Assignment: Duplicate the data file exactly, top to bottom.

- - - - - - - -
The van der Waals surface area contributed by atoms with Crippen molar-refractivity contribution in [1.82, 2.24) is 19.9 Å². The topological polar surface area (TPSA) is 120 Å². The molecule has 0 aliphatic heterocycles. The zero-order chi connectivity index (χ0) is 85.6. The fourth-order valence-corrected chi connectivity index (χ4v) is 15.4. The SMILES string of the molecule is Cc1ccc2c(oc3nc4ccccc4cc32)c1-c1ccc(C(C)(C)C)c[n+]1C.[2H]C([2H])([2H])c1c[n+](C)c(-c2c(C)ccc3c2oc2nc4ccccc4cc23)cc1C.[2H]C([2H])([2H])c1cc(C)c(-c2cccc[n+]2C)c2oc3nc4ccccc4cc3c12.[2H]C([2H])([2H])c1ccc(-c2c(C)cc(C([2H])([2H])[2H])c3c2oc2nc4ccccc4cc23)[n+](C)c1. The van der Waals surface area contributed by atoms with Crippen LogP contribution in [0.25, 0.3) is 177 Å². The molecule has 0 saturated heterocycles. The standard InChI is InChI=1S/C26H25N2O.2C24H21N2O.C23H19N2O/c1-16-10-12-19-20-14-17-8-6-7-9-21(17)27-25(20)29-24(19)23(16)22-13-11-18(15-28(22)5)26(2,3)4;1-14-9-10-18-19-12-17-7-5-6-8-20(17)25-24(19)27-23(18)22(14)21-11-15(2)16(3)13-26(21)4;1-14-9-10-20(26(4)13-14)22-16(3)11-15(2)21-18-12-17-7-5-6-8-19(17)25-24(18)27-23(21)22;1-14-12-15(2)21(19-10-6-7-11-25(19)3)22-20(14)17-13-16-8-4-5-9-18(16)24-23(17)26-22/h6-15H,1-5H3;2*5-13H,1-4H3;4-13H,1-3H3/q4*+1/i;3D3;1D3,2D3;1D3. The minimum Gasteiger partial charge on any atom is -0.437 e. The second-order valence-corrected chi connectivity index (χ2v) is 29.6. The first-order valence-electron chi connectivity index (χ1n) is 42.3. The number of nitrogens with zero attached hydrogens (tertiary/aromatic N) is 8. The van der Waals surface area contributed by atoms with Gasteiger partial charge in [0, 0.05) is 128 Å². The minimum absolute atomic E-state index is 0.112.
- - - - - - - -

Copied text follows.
The van der Waals surface area contributed by atoms with Crippen molar-refractivity contribution in [1.82, 2.24) is 19.9 Å². The topological polar surface area (TPSA) is 120 Å². The molecule has 0 aliphatic heterocycles. The zero-order chi connectivity index (χ0) is 85.6. The fourth-order valence-corrected chi connectivity index (χ4v) is 15.4. The SMILES string of the molecule is Cc1ccc2c(oc3nc4ccccc4cc32)c1-c1ccc(C(C)(C)C)c[n+]1C.[2H]C([2H])([2H])c1c[n+](C)c(-c2c(C)ccc3c2oc2nc4ccccc4cc23)cc1C.[2H]C([2H])([2H])c1cc(C)c(-c2cccc[n+]2C)c2oc3nc4ccccc4cc3c12.[2H]C([2H])([2H])c1ccc(-c2c(C)cc(C([2H])([2H])[2H])c3c2oc2nc4ccccc4cc23)[n+](C)c1. The van der Waals surface area contributed by atoms with Crippen LogP contribution in [0.25, 0.3) is 177 Å². The molecule has 0 saturated heterocycles. The standard InChI is InChI=1S/C26H25N2O.2C24H21N2O.C23H19N2O/c1-16-10-12-19-20-14-17-8-6-7-9-21(17)27-25(20)29-24(19)23(16)22-13-11-18(15-28(22)5)26(2,3)4;1-14-9-10-18-19-12-17-7-5-6-8-20(17)25-24(19)27-23(18)22(14)21-11-15(2)16(3)13-26(21)4;1-14-9-10-20(26(4)13-14)22-16(3)11-15(2)21-18-12-17-7-5-6-8-19(17)25-24(18)27-23(21)22;1-14-12-15(2)21(19-10-6-7-11-25(19)3)22-20(14)17-13-16-8-4-5-9-18(16)24-23(17)26-22/h6-15H,1-5H3;2*5-13H,1-4H3;4-13H,1-3H3/q4*+1/i;3D3;1D3,2D3;1D3. The minimum Gasteiger partial charge on any atom is -0.437 e. The second-order valence-corrected chi connectivity index (χ2v) is 29.6. The first-order valence-electron chi connectivity index (χ1n) is 42.3. The number of nitrogens with zero attached hydrogens (tertiary/aromatic N) is 8. The van der Waals surface area contributed by atoms with Gasteiger partial charge in [0, 0.05) is 128 Å². The minimum absolute atomic E-state index is 0.112.